Christmas markets are a key reason it’s worth visiting Vienna in December. If you’ve never been to a Christmas Market in Europe, you’re in for a real treat, especially if your very first time is the world famous Wiener Christkindlmarkt am Rathausplatz . Many would say it’s the most beautiful Christmas market in the world, but I’ll leave that for you to decide! Here you’ll find carefully constructed wooden stalls lined with Christmas lights, arranged in rows, hawking christmas ornaments, handicrafts, roasted chestnuts, and of course, mulled wine. All under the watch of the enormous Gothic-style city council building, which becomes illuminated as soon as the sun starts to set.

You might think that it’s a castle, right?!

Christmas market at Rathausplatz, Vienna

Wiener Christkindlmarkt am Rathausplatz

Foods you must try at the Christmas market in Vienna

Christmas markets are about 50% eating, 50% drinking, and 10% looking at overpriced Christmas ornaments. Can you tell I was great in math? Anyways, with that in mind, here are a couple of Viennese foods you should try when at the Christmas market!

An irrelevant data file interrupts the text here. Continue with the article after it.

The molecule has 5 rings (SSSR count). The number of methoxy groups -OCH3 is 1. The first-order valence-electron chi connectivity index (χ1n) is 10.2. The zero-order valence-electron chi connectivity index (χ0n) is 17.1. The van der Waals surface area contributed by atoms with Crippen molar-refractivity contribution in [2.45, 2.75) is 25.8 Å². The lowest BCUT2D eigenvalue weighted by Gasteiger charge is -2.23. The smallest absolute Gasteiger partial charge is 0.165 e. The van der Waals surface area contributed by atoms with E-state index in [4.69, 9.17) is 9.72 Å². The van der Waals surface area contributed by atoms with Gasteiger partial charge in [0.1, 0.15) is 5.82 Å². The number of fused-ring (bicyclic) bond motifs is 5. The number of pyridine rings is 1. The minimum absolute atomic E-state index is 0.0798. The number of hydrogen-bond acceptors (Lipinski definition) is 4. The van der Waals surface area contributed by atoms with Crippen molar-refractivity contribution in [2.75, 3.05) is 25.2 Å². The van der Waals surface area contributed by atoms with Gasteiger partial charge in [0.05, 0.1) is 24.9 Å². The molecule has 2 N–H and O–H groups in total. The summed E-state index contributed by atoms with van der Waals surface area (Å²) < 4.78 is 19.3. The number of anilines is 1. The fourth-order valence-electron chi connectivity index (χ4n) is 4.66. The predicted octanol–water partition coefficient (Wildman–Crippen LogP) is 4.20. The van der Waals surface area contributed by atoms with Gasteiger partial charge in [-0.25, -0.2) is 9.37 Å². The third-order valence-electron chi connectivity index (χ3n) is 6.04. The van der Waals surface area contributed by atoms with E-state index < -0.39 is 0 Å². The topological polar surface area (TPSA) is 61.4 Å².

• Glühwein: Hot wine mixed with Christmas herbs, comes in white and re. Sometimes you can also get hot apple cider, or add a shot of your favorite spirit to your mulled wine.
  • Maroni: Roasted chestnuts, served in a paper tube and available all over the city during the Christmas season.
  • Schaumrollen: Tube-shaped pastry filled with whipped cream or meringue.
  • Langos: Hungarian deep-fried flatbread.
  • Lebkuchen: The German/Austrian version of a Gingerbread cookie.
Mulled wine at a Vienna Christmas market

Best Christmas markets in Vienna

  • Wiener Christkindlmarkt am Rathausplatz – Easily the most famous Christmas market in Vienna, you can buy all sorts of gifts and obviously also enjoy mulled wine. Come around sunset for an impressive tone overlaying the market (as seen above!).
  • Spittelberg – An easy walk from the Christkindlmarkt am Rathausplatz, this market spans several streets in the extraordinarily quaint neighborhood of Spittelberg. Very picturesque and with great stall for gifts for your friends and family.